Senate Majority Leader Mitch McConnell announced Tuesday that the Senate would vote on a "targeted" coronavirus stimulus relief bill when the chamber returns to session next week. In a statement, the Kentucky Republican said that a vote would be held on Oct. 19. McConnell had adjourned the Senate until that date after President Donald Trump and three GOP senators tested positive for the coronavirus.
McConnell said in his statement that the Senate would take up the legislation after the full chamber returns on Monday. He said that "unless Democrats block this aid for workers, we will have time to pass it before we proceed as planned to the pending Supreme Court nomination as soon as the Judiciary Committee reports it." On Oct. 6, the president had instructed McConnell in a tweet to shift focus away from additional stimulus relief "to instead focus full time on approving my outstanding nominee to the United States Supreme Court." Trump has since indicated that he is still interested in relief measures.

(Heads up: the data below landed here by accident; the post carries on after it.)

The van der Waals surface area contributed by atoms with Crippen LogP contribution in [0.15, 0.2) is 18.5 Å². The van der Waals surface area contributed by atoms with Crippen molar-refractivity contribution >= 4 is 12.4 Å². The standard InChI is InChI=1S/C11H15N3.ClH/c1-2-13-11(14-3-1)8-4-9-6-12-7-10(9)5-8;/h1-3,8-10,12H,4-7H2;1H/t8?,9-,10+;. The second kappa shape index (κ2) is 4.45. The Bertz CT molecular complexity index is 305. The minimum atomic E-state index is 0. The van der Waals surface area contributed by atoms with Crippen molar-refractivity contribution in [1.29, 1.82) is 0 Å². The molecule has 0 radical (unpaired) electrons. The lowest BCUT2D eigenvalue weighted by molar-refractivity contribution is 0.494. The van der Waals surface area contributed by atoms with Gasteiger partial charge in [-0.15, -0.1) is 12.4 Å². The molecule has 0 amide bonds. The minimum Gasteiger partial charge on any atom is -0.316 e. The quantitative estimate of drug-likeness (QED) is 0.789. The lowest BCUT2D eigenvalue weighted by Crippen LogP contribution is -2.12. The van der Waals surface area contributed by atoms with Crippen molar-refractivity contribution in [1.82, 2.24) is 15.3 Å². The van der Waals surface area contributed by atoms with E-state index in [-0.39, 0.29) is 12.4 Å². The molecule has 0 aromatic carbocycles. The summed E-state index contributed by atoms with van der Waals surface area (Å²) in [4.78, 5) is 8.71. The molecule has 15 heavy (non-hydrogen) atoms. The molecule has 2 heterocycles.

Calling the plan "targeted relief for American workers," he explained that the bill would include "new funding" for the Paycheck Protection Program, which he called "a popular program that has saved tens of millions of American jobs." He called funding for the program "job-saving," adding that the program has since "become yet another casualty of Democrats' all-or-nothing obstruction."
According to CNBC, McConnell, while speaking at an event in his home state, explained that this new bill would also include money for schools, and unemployment insurance boost, and liability protections for businesses. It is unclear what the price tag of this bill will be or if it will include an additional round of stimulus payments. Although stimulus checks have gained bipartisan support and overwhelming approval from American voters, a slimmed-down relief package introduced by Senate Republicans last month did not include a provision for the distribution of checks. Democrats ultimately blocked that package, something McConnell expressed upset within his Tuesday statement.
"Last month, 52 Senate Republicans voted to pass hundreds of billions more dollars for priorities like testing, healthcare, safe schools, unemployment benefits, and economic support… Republicans had the votes to pass all this relief. But Senate Democrats chose to filibuster it dead," he said. "...The American people need Democrats to stop blocking bipartisan funding and let us replenish the PPP before more Americans lose their jobs needlessly."